The contaminated waste includes a unique Hawaii building material made of sugarcane fiber and termite poison.

Authorities don’t know how contaminated Lahaina is, but past wildfires show destroyed urban areas are strewn with hazardous waste that can complicate the remediation process.

“The amount of debris generated from major disaster events, on the low end, maybe five to 10 times annual waste-generation in a given community,” said Nazli Yesiller, director of the Global Waste Research Institute at California Polytechnic State University.

When a wildfire burns, safe everyday household items — cleaners, electronics, appliances, batteries, and vehicles — release heavy metals, chemicals and noxious substances into the air.

Once settled, those contaminants taint the debris, ash and soil left behind in a wildfire’s wake.

The amount of waste generated in disasters can be up to 10 times larger than the annual waste generated in a community. (David Croxford/Civil Beat/2023)

Immediate exposure to these toxic substances can cause anything from skin irritation to troubled breathing and vomiting. Over time they can lead to cancer or death.

In addition to predictable substances, Lahaina’s debris contains a unique Hawaii building material that harbors its own risk.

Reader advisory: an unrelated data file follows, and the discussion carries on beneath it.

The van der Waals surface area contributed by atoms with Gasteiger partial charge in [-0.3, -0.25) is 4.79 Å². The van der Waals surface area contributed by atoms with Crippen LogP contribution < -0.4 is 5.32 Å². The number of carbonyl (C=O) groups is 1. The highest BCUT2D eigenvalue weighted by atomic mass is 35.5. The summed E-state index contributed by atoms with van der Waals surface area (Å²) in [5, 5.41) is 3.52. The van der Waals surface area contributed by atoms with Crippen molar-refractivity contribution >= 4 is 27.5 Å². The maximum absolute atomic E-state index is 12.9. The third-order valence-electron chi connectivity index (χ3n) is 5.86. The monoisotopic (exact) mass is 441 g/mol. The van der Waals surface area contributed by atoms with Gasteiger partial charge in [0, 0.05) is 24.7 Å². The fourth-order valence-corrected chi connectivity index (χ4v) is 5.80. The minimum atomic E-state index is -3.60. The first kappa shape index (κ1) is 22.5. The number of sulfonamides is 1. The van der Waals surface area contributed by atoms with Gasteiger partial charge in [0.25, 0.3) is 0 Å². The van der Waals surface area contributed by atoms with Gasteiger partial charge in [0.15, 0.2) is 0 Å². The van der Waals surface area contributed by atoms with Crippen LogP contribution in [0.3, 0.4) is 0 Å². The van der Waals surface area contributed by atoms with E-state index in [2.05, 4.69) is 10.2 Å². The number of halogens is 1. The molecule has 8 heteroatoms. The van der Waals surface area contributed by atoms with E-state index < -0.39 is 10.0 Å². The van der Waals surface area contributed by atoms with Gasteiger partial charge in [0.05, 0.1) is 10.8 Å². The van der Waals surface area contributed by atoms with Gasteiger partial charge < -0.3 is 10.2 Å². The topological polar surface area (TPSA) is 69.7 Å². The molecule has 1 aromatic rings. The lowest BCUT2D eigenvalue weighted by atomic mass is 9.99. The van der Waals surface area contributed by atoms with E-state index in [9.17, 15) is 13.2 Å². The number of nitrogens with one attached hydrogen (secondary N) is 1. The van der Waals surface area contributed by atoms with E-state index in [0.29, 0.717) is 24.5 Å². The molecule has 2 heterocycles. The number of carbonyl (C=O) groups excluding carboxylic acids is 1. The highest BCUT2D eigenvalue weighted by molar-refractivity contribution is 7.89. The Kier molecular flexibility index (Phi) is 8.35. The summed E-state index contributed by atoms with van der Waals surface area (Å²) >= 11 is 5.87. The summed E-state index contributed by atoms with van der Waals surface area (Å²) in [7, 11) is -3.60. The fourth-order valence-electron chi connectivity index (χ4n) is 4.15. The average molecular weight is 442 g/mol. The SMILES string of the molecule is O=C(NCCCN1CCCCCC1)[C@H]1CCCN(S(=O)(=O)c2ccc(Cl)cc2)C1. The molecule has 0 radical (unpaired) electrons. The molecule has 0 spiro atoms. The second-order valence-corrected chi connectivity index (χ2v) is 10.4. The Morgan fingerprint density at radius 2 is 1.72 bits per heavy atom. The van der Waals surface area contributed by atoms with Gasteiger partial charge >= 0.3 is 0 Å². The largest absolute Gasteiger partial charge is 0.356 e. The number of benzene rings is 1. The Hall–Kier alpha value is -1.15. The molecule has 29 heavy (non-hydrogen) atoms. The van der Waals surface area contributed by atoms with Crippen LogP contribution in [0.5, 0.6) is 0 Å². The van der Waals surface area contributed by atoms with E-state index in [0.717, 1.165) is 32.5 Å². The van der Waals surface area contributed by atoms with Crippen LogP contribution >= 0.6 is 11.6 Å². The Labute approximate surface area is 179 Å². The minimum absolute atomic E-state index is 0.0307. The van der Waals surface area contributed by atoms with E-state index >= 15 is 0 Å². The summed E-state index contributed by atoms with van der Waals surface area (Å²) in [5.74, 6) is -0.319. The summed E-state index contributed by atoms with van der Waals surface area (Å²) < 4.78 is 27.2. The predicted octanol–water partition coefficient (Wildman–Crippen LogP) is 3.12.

Canec — pronounced cane-ick — was a fiberboard made from sugarcane fibers and treated with arsenic as a termite repellent. Structures dating between the 1930s and 1960s used the building material in load bearing walls and ceilings, according to David Cerame, a project manager and restoration specialist with Architects Hawaii Ltd.

Officials are also concerned about asbestos and lead paint in Lahaina.

Canec, a fiberboard made from sugarcane fibers and treated with arsenic in high concentration, was widely used in building construction between the 1930s and 1960s. It poses a health risk if disturbed. (Provided:DOH/2018)

According to a survey of property histories, 9% of the affected area in Lahaina was built when canec was in use, and nearly half the buildings predate the 1978 federal ban on lead paint.

Standard soil tests will not capture the full scale of contamination, according to Andrew Whelton, a professor of engineering at Purdue University. He has consulted on targeted testing in wildfires like the 2021 Marshall Fire in Colorado.

“You have to explicitly identify what you’re looking for in the soil,” Whelton said. “People just need to be very careful about interacting with their environment because it can pose an immediate health risk.”

In the case of canec — with its high concentrations of arsenic — immediate exposure to its particles may be relatively harmless, but repeated inhalation and ingestion could be harmful to longterm health.

Returning residents and clean-up crews also have to be cautious around concentrated byproducts like polycyclic aromatic hydrocarbons — or PAHs. These petroleum-derived chemicals are normally emitted in open air environments by cars and burning plastic.

When access was restored to Lahaina, DOH recommended returning residents wear N95 masks which can filter out dangerous particulate matter that may be in the air.